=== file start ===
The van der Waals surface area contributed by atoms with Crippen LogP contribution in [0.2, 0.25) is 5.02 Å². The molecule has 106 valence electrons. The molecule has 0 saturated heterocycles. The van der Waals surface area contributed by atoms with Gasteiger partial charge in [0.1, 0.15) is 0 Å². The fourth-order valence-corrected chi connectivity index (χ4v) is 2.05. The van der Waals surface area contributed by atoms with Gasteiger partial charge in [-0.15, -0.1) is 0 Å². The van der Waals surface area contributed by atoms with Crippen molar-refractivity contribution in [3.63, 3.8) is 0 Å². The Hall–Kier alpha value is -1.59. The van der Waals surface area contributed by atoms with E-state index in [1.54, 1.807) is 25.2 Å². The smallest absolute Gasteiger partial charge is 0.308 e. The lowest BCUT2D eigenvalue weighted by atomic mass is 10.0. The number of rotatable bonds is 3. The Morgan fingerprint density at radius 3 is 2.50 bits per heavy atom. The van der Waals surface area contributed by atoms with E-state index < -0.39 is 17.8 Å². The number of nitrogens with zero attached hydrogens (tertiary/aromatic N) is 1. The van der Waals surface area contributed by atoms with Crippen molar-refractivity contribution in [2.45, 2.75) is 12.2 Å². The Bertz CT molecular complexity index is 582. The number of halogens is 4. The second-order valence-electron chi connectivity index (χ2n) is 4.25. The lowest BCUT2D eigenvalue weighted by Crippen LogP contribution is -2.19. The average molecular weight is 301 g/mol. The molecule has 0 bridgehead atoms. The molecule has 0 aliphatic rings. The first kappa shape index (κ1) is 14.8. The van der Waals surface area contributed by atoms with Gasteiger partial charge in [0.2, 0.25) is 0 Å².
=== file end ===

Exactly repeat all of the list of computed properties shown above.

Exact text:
The van der Waals surface area contributed by atoms with Crippen LogP contribution in [0.2, 0.25) is 5.02 Å². The molecule has 106 valence electrons. The molecule has 0 saturated heterocycles. The van der Waals surface area contributed by atoms with Gasteiger partial charge in [0.1, 0.15) is 0 Å². The fourth-order valence-corrected chi connectivity index (χ4v) is 2.05. The van der Waals surface area contributed by atoms with Gasteiger partial charge in [-0.15, -0.1) is 0 Å². The van der Waals surface area contributed by atoms with Crippen molar-refractivity contribution in [3.63, 3.8) is 0 Å². The Hall–Kier alpha value is -1.59. The van der Waals surface area contributed by atoms with E-state index in [1.54, 1.807) is 25.2 Å². The smallest absolute Gasteiger partial charge is 0.308 e. The lowest BCUT2D eigenvalue weighted by atomic mass is 10.0. The number of rotatable bonds is 3. The Morgan fingerprint density at radius 3 is 2.50 bits per heavy atom. The van der Waals surface area contributed by atoms with E-state index < -0.39 is 17.8 Å². The number of nitrogens with zero attached hydrogens (tertiary/aromatic N) is 1. The van der Waals surface area contributed by atoms with Crippen molar-refractivity contribution in [2.45, 2.75) is 12.2 Å². The Bertz CT molecular complexity index is 582. The number of halogens is 4. The second-order valence-electron chi connectivity index (χ2n) is 4.25. The lowest BCUT2D eigenvalue weighted by Crippen LogP contribution is -2.19. The average molecular weight is 301 g/mol. The molecule has 0 bridgehead atoms. The molecule has 0 aliphatic rings. The first kappa shape index (κ1) is 14.8. The van der Waals surface area contributed by atoms with Gasteiger partial charge in [0.2, 0.25) is 0 Å².